Pop star Taylor Swift made headlines when she recently sent an open letter to Apple criticising their policy about artist payments. The 25-year-old singer demanded that the multinational technology company pay artist for downloads f their music during the first three-month period users have of their new streaming service.
“Three months is a long time to go unpaid, and it is unfair to ask anyone to work for nothing. I say this with love, reverence, and admiration for everything else Apple has done. I hope that soon I can join them in the progression towards a streaming model that seems fair to those who create this music. I think this could be the platform that gets it right.”
“But I say to Apple with all due respect, it’s not too late to change this policy and change the minds of those in the music industry who will be deeply and gravely affected by this. We don’t ask you for free iPhones. Please don’t ask us to provide you with our music for no compensation,” wrote Taylor in her letter, following which Apple changed its policy.
However, the matter did not end there as the ‘Red’ singer received an open letter of her own from a freelance photographer Jason Sheldon who accused her of being a hypocrite and urged her to consider playing ‘fair’ herself.
In his letter, Jason claimed that Taylor forces tour photographers to sign a contract which stipulates that they may only use the pictures they take once and that all rights belong to the artist.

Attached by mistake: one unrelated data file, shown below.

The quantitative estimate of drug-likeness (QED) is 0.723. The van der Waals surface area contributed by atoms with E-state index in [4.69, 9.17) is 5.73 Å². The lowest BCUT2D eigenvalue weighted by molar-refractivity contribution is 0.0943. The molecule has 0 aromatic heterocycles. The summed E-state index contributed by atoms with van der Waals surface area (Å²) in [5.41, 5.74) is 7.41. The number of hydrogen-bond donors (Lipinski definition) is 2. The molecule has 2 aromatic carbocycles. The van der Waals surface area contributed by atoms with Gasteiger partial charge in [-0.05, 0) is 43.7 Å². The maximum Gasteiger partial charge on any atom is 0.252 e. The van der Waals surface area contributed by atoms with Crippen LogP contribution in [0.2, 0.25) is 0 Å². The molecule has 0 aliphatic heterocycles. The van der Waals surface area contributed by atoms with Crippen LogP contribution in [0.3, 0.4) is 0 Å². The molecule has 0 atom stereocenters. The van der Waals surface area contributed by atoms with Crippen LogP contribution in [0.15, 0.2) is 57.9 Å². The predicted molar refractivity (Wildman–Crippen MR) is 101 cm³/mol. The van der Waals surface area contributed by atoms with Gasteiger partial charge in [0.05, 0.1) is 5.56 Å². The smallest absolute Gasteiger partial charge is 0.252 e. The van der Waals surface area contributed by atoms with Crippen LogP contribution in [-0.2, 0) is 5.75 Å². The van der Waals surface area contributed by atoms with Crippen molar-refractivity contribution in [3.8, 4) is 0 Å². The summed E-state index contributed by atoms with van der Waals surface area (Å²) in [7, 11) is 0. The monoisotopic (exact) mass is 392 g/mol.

“How are you any different to Apple? If you don’t like being exploited, that’s great… make a huge statement about it, and you’ll have my support. But how about making sure you’re not guilty of the very same tactic before you have a pop at someone else?’, wrote the photographer on her blog.
Taylor then responded to the letter via her spokesperson: The standard photography agreement has been misrepresented in that it clearly states that any photographer shooting The 1989 World Tour has the opportunity for further use of said photographs with management’s approval.
‘Another distinct misrepresentation is the claim that the copyright of the photographs will be with anyone other than the photographer – this agreement does not transfer copyright away from the photographer.
‘Every artist has the right to and should protect the use of their name and likeness.’ (With AP inputs)